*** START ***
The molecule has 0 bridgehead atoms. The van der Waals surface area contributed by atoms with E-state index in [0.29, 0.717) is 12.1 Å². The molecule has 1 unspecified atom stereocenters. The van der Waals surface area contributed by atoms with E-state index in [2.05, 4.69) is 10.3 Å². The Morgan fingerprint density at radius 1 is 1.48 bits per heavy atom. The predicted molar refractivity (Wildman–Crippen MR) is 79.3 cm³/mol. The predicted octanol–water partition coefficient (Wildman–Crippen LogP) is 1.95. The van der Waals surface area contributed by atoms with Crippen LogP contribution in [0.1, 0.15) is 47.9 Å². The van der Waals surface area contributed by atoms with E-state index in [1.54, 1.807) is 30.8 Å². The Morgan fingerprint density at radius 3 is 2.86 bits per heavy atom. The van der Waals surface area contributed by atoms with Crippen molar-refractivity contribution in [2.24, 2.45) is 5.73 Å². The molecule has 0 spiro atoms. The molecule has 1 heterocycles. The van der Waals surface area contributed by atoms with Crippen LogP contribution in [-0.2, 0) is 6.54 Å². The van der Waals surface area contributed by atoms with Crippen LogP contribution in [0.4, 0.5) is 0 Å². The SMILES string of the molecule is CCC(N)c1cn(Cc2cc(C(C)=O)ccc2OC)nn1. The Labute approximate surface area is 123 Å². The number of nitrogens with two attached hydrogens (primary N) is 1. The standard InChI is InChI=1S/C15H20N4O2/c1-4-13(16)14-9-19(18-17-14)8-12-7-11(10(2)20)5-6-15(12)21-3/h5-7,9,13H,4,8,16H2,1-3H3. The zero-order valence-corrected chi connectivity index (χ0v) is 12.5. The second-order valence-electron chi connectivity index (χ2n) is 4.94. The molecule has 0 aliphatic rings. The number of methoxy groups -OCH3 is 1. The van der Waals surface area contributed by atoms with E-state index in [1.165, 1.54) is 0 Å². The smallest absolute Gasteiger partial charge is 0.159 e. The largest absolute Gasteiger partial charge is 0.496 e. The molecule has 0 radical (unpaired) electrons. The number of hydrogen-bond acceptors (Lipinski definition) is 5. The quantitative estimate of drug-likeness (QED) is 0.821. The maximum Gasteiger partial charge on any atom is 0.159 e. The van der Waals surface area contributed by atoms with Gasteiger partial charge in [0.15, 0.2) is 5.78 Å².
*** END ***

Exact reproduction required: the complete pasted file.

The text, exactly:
The molecule has 0 bridgehead atoms. The van der Waals surface area contributed by atoms with E-state index in [0.29, 0.717) is 12.1 Å². The molecule has 1 unspecified atom stereocenters. The van der Waals surface area contributed by atoms with E-state index in [2.05, 4.69) is 10.3 Å². The Morgan fingerprint density at radius 1 is 1.48 bits per heavy atom. The predicted molar refractivity (Wildman–Crippen MR) is 79.3 cm³/mol. The predicted octanol–water partition coefficient (Wildman–Crippen LogP) is 1.95. The van der Waals surface area contributed by atoms with Crippen LogP contribution in [0.1, 0.15) is 47.9 Å². The van der Waals surface area contributed by atoms with E-state index in [1.54, 1.807) is 30.8 Å². The Morgan fingerprint density at radius 3 is 2.86 bits per heavy atom. The van der Waals surface area contributed by atoms with Crippen molar-refractivity contribution in [2.24, 2.45) is 5.73 Å². The molecule has 0 spiro atoms. The molecule has 1 heterocycles. The van der Waals surface area contributed by atoms with Crippen LogP contribution in [-0.2, 0) is 6.54 Å². The van der Waals surface area contributed by atoms with Crippen LogP contribution in [0.4, 0.5) is 0 Å². The SMILES string of the molecule is CCC(N)c1cn(Cc2cc(C(C)=O)ccc2OC)nn1. The Labute approximate surface area is 123 Å². The number of nitrogens with two attached hydrogens (primary N) is 1. The standard InChI is InChI=1S/C15H20N4O2/c1-4-13(16)14-9-19(18-17-14)8-12-7-11(10(2)20)5-6-15(12)21-3/h5-7,9,13H,4,8,16H2,1-3H3. The zero-order valence-corrected chi connectivity index (χ0v) is 12.5. The second-order valence-electron chi connectivity index (χ2n) is 4.94. The molecule has 0 aliphatic rings. The number of methoxy groups -OCH3 is 1. The van der Waals surface area contributed by atoms with E-state index in [1.165, 1.54) is 0 Å². The smallest absolute Gasteiger partial charge is 0.159 e. The largest absolute Gasteiger partial charge is 0.496 e. The molecule has 0 radical (unpaired) electrons. The number of hydrogen-bond acceptors (Lipinski definition) is 5. The quantitative estimate of drug-likeness (QED) is 0.821. The maximum Gasteiger partial charge on any atom is 0.159 e. The van der Waals surface area contributed by atoms with Gasteiger partial charge in [0.15, 0.2) is 5.78 Å².